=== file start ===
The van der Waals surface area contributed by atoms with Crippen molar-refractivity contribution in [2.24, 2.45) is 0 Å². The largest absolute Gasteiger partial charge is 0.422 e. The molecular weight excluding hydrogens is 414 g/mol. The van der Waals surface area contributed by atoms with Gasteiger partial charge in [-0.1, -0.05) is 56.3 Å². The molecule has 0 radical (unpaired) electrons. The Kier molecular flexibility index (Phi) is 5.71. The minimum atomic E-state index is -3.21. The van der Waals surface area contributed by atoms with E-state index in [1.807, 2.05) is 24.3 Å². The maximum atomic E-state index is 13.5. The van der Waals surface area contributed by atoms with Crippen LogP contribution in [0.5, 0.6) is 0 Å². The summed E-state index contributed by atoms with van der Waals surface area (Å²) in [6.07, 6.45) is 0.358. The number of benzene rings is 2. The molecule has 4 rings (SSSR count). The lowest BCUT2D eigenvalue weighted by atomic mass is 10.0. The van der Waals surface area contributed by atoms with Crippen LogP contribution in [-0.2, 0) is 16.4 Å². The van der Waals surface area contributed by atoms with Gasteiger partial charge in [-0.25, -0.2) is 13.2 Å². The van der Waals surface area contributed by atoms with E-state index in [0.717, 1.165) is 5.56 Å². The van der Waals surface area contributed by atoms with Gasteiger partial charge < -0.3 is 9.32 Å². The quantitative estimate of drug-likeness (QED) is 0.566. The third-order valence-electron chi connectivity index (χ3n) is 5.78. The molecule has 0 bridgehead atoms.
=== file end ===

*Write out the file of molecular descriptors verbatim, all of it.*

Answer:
The van der Waals surface area contributed by atoms with Crippen molar-refractivity contribution in [2.24, 2.45) is 0 Å². The largest absolute Gasteiger partial charge is 0.422 e. The molecular weight excluding hydrogens is 414 g/mol. The van der Waals surface area contributed by atoms with Gasteiger partial charge in [-0.1, -0.05) is 56.3 Å². The molecule has 0 radical (unpaired) electrons. The Kier molecular flexibility index (Phi) is 5.71. The minimum atomic E-state index is -3.21. The van der Waals surface area contributed by atoms with E-state index in [1.807, 2.05) is 24.3 Å². The maximum atomic E-state index is 13.5. The van der Waals surface area contributed by atoms with Crippen LogP contribution in [0.5, 0.6) is 0 Å². The summed E-state index contributed by atoms with van der Waals surface area (Å²) in [6.07, 6.45) is 0.358. The number of benzene rings is 2. The molecule has 4 rings (SSSR count). The lowest BCUT2D eigenvalue weighted by atomic mass is 10.0. The van der Waals surface area contributed by atoms with Crippen LogP contribution in [-0.2, 0) is 16.4 Å². The van der Waals surface area contributed by atoms with Gasteiger partial charge in [-0.25, -0.2) is 13.2 Å². The van der Waals surface area contributed by atoms with E-state index in [0.717, 1.165) is 5.56 Å². The van der Waals surface area contributed by atoms with Gasteiger partial charge < -0.3 is 9.32 Å². The quantitative estimate of drug-likeness (QED) is 0.566. The third-order valence-electron chi connectivity index (χ3n) is 5.78. The molecule has 0 bridgehead atoms.